The undisputed Old World leader in marijuana research, Israel’s plans to become the official cannabis dealer to the whole world are slowly becoming a tangible reality.
Last year, government ministers from health, public safety and (of course) trade gave initial approval to a plan that would see the country start exporting medical marijuana—the only country in the world to do so. Canada is currently the only other country with cannabis production sanctioned by the national government, but there is currently no international market for marijuana not handled by people with intimidating Instagram feeds.
Shipping marijuana around the world will require some cooperation from other countries—such as the United States, which has to date insisted loudly and stridently that states obey a 1961 United Nations convention that happens to ban such activities—but there’s also more domestic hurdles to clear.
As Reuters reported on Monday, a government committee signed off on the plan over the weekend. This step now means months of debate in the Knesset (Israel’s unicameral parliament) before any Israeli-grown marijuana can be crated up and sold.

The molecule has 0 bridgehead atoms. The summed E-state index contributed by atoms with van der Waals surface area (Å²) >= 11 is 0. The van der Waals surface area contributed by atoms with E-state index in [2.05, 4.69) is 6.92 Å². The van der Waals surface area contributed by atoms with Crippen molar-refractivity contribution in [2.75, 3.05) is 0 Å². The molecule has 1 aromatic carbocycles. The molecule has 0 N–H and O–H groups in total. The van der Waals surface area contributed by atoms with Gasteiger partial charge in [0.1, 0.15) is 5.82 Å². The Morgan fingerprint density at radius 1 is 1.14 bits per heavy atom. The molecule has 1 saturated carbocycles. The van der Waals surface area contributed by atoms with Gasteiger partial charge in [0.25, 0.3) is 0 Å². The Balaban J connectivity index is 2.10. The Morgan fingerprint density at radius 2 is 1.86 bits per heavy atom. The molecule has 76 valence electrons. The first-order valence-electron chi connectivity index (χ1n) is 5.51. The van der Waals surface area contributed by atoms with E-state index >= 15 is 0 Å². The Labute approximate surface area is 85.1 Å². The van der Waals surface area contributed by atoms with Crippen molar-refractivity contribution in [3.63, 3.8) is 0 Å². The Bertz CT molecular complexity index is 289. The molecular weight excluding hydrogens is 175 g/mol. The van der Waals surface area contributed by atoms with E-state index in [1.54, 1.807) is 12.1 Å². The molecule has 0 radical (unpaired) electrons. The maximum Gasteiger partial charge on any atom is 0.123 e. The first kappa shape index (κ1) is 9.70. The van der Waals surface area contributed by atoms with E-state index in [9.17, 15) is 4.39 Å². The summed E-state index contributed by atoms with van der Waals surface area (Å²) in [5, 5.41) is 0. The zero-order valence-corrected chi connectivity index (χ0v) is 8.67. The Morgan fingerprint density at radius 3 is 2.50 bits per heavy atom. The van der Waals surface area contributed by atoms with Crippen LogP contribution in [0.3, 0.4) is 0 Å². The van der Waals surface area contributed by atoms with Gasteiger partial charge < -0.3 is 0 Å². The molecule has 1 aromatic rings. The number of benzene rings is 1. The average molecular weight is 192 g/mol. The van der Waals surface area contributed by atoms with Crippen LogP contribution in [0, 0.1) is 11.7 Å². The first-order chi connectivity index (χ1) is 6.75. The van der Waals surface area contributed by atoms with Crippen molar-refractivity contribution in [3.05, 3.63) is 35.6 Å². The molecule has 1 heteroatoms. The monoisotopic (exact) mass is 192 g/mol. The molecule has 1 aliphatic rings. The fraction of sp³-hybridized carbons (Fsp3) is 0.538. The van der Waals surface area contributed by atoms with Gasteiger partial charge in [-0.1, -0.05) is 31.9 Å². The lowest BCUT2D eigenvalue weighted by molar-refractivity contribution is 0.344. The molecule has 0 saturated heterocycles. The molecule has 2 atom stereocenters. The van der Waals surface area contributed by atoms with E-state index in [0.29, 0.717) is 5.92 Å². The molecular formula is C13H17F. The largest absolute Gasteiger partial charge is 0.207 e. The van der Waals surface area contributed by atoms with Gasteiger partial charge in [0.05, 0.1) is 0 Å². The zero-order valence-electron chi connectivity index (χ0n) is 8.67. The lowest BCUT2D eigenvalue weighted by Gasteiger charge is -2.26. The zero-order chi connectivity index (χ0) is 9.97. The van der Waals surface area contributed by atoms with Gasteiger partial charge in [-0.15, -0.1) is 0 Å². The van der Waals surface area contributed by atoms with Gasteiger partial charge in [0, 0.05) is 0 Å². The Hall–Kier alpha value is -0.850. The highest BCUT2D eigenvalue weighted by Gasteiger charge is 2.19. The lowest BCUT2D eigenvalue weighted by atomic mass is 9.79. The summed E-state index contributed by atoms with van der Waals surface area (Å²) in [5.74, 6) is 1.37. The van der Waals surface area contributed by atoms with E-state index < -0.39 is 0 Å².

To whom will Israel ship government-sanctioned weed? We still don’t know, though officials in December indicated that there are interested parties in “dozens of countries.” But in the meantime, Israel may want to be an importer. Demand for medical cannabis, for the country’s 23,000 to 25,000 patients as well as an increasing number of researchers, is far outstripping supply.
With such limits, the domestic market for cannabis in Israel is estimated at $20 million “at the most,” Reuters reported. If overseas sales were allowed, cannabis could be a market of up to $250 million, according to reports from last year.
In the meantime, Israel is still attracting plenty of investment. About 50 companies have attracted $100 million in overseas capital, according to Reuters, leading to inventions like the world’s first marijuana inhaler. If you sell it—and Israel can—it is no dream.